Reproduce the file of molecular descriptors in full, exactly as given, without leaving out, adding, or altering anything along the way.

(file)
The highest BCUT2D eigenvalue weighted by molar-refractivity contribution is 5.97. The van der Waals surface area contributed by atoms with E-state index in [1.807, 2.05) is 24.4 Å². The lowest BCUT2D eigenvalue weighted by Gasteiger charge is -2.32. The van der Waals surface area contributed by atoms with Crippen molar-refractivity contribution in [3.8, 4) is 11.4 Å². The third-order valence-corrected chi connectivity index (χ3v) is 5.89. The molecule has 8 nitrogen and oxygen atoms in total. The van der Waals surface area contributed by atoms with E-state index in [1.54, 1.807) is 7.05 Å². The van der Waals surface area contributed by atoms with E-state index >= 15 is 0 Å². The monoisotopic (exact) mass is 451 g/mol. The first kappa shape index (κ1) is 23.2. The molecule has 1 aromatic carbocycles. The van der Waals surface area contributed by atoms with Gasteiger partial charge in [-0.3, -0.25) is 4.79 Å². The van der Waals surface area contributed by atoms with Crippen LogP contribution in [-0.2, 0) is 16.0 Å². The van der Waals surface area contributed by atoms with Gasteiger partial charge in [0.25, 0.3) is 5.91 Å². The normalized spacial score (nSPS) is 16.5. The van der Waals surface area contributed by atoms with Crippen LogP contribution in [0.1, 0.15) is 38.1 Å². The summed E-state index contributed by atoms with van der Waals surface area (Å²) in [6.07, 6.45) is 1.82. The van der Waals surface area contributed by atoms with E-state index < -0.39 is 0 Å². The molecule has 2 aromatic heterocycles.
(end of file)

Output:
The highest BCUT2D eigenvalue weighted by molar-refractivity contribution is 5.97. The van der Waals surface area contributed by atoms with E-state index in [1.807, 2.05) is 24.4 Å². The lowest BCUT2D eigenvalue weighted by Gasteiger charge is -2.32. The van der Waals surface area contributed by atoms with Crippen molar-refractivity contribution in [3.8, 4) is 11.4 Å². The third-order valence-corrected chi connectivity index (χ3v) is 5.89. The molecule has 8 nitrogen and oxygen atoms in total. The van der Waals surface area contributed by atoms with E-state index in [1.54, 1.807) is 7.05 Å². The van der Waals surface area contributed by atoms with E-state index >= 15 is 0 Å². The monoisotopic (exact) mass is 451 g/mol. The first kappa shape index (κ1) is 23.2. The molecule has 1 aromatic carbocycles. The van der Waals surface area contributed by atoms with Gasteiger partial charge in [-0.3, -0.25) is 4.79 Å². The van der Waals surface area contributed by atoms with Crippen LogP contribution in [-0.2, 0) is 16.0 Å². The van der Waals surface area contributed by atoms with Gasteiger partial charge in [0.25, 0.3) is 5.91 Å². The normalized spacial score (nSPS) is 16.5. The van der Waals surface area contributed by atoms with Crippen LogP contribution in [0.1, 0.15) is 38.1 Å². The summed E-state index contributed by atoms with van der Waals surface area (Å²) in [6.07, 6.45) is 1.82. The van der Waals surface area contributed by atoms with E-state index < -0.39 is 0 Å². The molecule has 2 aromatic heterocycles.